Where they undermine and undercut the values you teach them at home,

both your Catholic values of right and wrong and truth and falsehood,

and the simple values of common sense?



I know all this presents great challenges to parents.

And I can’t tell you what to do—and I respect your choices.

But it seems to me we’ve reached a tipping point,

and things are only going to get worse.

Especially if the Supreme Court rules in the next few days

that there is a constitutional right to same sex marriage.

This is just not the same public school system

some of you may have attended when you were young,

or that your older children went to just a few years ago.


I may be wrong, and I may be overreacting, and if so, I apologize.

But I still have to warn you.




Fathers have a basic obligation to provide for the needs of their children.

But perhaps even more basic and fundamental is a father’s obligation

to protect his children.

But are you protecting them if you immerse your children in this ideology?

Do little ones really need have their innocence challenged so constantly?

Isn’t there a point where this kind of manipulation

becomes not just foolish, but abusive?

Isn’t there a point when a father has to say,

“you will not teach that crud to my child.”

Or as God says in today’s first reading:

“Thus far shall you come but no farther.”

Or as Jesus says: “Quiet! Be still.”



And the thing is, it’s more than our schools.

In my column in today’s bulletin, which I encourage you to read,

I suggest that parents rethink their option

about perhaps sending their kids to Catholic schools,

or to do homeschooling.

Again, it’s your choice, public or Catholic or home schooling.


At least it is for now.


What frightens me is that one day very soon

you may be denied the right to choose.

I look at the recent actions of federal, state and local governments,

and read the wording of laws and court decisions,

and I see, just in the last few years,

a huge shift to impose a value system that is strange to most Americans, and certainly to Christianity, and Catholicism in particular.


We see the President threatening the Little Sisters of the Poor

with huge fines that would literally shut them down,

if they don’t bend to his will on contraception.

We see state courts fine and force Christian bakeries and florists

to provide services to so called same-sex weddings.

A few weeks ago the Solicitor General of the United States, the President’s attorney,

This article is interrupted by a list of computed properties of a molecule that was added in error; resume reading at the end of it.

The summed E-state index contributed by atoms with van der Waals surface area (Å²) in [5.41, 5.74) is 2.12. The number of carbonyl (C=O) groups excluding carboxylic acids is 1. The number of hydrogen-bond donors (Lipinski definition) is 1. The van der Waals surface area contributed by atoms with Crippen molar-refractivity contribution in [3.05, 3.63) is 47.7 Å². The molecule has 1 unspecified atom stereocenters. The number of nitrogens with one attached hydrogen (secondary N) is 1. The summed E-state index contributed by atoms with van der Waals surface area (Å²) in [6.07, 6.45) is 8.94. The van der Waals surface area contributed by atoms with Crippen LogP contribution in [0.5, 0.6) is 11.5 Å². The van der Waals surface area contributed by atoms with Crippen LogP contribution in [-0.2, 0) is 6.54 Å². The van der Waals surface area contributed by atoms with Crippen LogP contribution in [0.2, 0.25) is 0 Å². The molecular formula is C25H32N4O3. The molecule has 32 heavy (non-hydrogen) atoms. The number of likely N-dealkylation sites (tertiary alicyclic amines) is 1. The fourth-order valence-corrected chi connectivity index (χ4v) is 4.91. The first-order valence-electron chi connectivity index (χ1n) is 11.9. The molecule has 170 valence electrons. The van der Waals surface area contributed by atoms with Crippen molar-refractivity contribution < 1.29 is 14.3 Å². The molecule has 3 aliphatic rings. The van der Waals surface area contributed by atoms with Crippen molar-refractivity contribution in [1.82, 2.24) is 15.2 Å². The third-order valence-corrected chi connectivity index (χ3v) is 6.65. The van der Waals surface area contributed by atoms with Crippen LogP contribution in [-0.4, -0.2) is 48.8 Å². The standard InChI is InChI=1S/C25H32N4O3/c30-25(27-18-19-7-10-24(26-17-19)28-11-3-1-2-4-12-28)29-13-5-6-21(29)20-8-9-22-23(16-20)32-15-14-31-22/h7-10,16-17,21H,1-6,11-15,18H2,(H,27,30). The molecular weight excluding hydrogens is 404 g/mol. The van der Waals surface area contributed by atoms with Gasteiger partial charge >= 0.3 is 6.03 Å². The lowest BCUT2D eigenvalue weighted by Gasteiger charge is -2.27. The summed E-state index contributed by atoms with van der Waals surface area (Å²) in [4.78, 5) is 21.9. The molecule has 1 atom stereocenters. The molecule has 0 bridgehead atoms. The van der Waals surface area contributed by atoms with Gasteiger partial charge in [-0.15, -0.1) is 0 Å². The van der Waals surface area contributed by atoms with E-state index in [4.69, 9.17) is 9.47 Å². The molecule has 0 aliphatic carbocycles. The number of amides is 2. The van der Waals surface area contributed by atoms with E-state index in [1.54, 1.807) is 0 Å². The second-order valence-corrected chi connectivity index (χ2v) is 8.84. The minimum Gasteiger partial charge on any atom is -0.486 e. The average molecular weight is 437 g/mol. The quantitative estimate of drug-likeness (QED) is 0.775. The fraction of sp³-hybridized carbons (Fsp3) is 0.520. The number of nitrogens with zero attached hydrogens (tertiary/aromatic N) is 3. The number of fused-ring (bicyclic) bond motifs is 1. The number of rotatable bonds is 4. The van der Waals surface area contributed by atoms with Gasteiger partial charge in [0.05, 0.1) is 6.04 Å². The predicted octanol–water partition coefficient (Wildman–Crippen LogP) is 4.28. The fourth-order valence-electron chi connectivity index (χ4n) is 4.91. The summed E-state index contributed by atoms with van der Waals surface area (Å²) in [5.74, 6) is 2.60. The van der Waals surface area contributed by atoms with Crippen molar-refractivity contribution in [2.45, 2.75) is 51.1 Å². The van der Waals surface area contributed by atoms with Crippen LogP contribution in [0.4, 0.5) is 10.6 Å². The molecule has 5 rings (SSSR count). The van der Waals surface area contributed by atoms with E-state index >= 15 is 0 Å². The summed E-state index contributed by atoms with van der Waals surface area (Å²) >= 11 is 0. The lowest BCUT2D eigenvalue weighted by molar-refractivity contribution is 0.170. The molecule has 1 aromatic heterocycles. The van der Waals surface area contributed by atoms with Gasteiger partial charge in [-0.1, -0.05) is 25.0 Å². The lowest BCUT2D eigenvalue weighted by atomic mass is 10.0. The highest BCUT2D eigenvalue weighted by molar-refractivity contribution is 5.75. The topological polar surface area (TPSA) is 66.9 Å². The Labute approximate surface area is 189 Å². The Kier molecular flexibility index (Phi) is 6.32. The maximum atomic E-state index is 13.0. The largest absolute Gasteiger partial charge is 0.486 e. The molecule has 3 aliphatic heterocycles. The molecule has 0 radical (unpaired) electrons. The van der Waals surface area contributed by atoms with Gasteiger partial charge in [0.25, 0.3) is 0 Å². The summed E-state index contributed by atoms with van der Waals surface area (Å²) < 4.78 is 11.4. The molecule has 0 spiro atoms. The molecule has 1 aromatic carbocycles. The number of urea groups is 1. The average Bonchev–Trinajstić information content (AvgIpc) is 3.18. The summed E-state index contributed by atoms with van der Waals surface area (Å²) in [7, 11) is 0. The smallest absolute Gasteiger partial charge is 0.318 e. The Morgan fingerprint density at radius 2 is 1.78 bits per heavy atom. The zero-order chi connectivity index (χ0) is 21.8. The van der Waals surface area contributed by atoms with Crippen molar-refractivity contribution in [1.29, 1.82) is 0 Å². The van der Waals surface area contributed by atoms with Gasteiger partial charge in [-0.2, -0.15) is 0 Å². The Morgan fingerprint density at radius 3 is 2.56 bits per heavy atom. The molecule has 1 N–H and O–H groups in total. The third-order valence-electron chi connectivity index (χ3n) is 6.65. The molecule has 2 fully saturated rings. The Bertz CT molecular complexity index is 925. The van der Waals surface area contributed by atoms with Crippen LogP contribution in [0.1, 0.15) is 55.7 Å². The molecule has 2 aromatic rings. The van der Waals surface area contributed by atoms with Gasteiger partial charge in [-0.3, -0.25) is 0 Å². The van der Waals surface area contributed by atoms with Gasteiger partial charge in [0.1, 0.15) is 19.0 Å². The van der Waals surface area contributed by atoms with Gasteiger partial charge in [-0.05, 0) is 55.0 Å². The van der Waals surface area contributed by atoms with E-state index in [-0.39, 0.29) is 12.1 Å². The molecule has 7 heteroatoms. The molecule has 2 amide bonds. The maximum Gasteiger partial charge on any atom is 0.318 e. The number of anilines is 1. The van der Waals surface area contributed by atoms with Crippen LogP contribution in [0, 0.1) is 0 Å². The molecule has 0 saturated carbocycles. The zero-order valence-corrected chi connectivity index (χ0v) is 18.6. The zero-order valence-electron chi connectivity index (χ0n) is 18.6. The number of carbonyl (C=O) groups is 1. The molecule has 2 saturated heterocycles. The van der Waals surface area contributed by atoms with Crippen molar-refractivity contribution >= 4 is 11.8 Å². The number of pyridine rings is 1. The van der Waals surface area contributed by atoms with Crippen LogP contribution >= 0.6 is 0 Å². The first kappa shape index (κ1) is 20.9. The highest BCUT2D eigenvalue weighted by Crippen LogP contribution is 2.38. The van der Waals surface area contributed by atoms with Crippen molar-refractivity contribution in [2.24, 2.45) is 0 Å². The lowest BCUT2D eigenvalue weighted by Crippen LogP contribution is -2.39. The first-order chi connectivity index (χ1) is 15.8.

told the Supreme Court that churches could lose tax-exemption

if they don’t go along with the government’s position on same-sex marriage.

And last year we even saw the Supreme Court itself say that

those who oppose same sex marriage intend to

“disparage,” “injure” and “demean,” and impose “inequality,” on homosexuals.


How far are we from laws or courts telling parents

that they no longer have the right to enroll their children in Catholic schools

or to homeschool them

because they will teach them values contrary the values of the government?



In 1775 Patrick Henry famously proclaimed: “Give me liberty or give me death.”

Most people forget that Henry said those words in a Christian church,

St. John’s down in Richmond.

And they forget that was a very devout Christian.

And most don’t know that he was the father of 17 children, who would later say:

“This is all the inheritance I can give to my dear family.

The religion of Christ….which will make them rich indeed.”

So perhaps we understand the meaning of Henry’s famous saying better,

when we remember what Christ said before him:

“no greater love has a man than this,

to lay down his life for his friends.”

….”give me liberty, or give me death.”


Fathers, I don’t want any of you to die, but I know that all of you

would make any sacrifice necessary to protect or provide for

the true wellbeing your children, or grandchildren.

Because you love them, more than anything.

And sacrificial love is at the heart of what it means to be a real father,

a real Christian father.


So, fathers, what will you do in the coming months and years

to provide for and protect your children?

Will you make the sacrifices necessary to assure

they are educated not only in math and science,

but also in truth and reason and faith?

Will you protect them from those who would abuse their minds

and assault their innocence?

Will you protect their freedom to believe what their conscience and faith demands,

no matter what the culture or government dictates?

Will you defend your own right to be

the primary provider of their the education,

and to bring them up to practice and live by the faith you embrace?



I look at the world today and see a stormy sea ahead of us.

But I know that I am in the boat sometimes called the “Boat” or “Barque” “of Peter,”

the Catholic Church.

And though sometimes he seems to be asleep in the back of the boat,

Jesus is in this boat.

And all he has to do is:

“rebuk[e] the wind, and sa[y]to the sea, “Quiet! Be still!”

And all will be well.


Fathers, do you have the faith, love and courage

to stand in that boat and face the storm with Christ

and boldly provide for and protect your children?

So that in the dark night that is coming,

when the lightning strikes and thunder roars,

and monsters linger in the dark,

your children may run to you, confident that you will not sleep through it all,

but by the grace of Christ, stand and fight and win?


I believe you do.

Because I believe that by the natural love you bear for your children,

transformed, elevated and magnified by the grace that flows from Christ

who laid down his life on the Cross for love of us, his children,

you need not be ordinary men,

but the great fathers He created you to be and calls you to be.

Not ordinary men, not even ordinary fathers, but true fathers in Christ.